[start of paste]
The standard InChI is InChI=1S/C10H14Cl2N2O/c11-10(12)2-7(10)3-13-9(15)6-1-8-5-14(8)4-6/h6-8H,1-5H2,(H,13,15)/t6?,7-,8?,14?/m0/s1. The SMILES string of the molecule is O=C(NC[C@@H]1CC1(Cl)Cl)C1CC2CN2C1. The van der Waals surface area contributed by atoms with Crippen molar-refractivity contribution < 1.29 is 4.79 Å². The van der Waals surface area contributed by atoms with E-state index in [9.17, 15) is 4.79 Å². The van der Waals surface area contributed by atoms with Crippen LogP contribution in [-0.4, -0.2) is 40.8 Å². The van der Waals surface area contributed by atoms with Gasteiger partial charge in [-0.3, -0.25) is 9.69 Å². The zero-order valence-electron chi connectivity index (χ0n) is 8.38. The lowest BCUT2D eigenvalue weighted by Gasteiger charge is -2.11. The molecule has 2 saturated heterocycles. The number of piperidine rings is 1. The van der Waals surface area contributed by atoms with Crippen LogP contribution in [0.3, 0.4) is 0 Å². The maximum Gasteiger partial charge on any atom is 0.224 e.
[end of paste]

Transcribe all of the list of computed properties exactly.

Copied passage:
The standard InChI is InChI=1S/C10H14Cl2N2O/c11-10(12)2-7(10)3-13-9(15)6-1-8-5-14(8)4-6/h6-8H,1-5H2,(H,13,15)/t6?,7-,8?,14?/m0/s1. The SMILES string of the molecule is O=C(NC[C@@H]1CC1(Cl)Cl)C1CC2CN2C1. The van der Waals surface area contributed by atoms with Crippen molar-refractivity contribution < 1.29 is 4.79 Å². The van der Waals surface area contributed by atoms with E-state index in [9.17, 15) is 4.79 Å². The van der Waals surface area contributed by atoms with Crippen LogP contribution in [-0.4, -0.2) is 40.8 Å². The van der Waals surface area contributed by atoms with Gasteiger partial charge in [-0.3, -0.25) is 9.69 Å². The zero-order valence-electron chi connectivity index (χ0n) is 8.38. The lowest BCUT2D eigenvalue weighted by Gasteiger charge is -2.11. The molecule has 2 saturated heterocycles. The number of piperidine rings is 1. The van der Waals surface area contributed by atoms with Crippen LogP contribution in [0.3, 0.4) is 0 Å². The maximum Gasteiger partial charge on any atom is 0.224 e.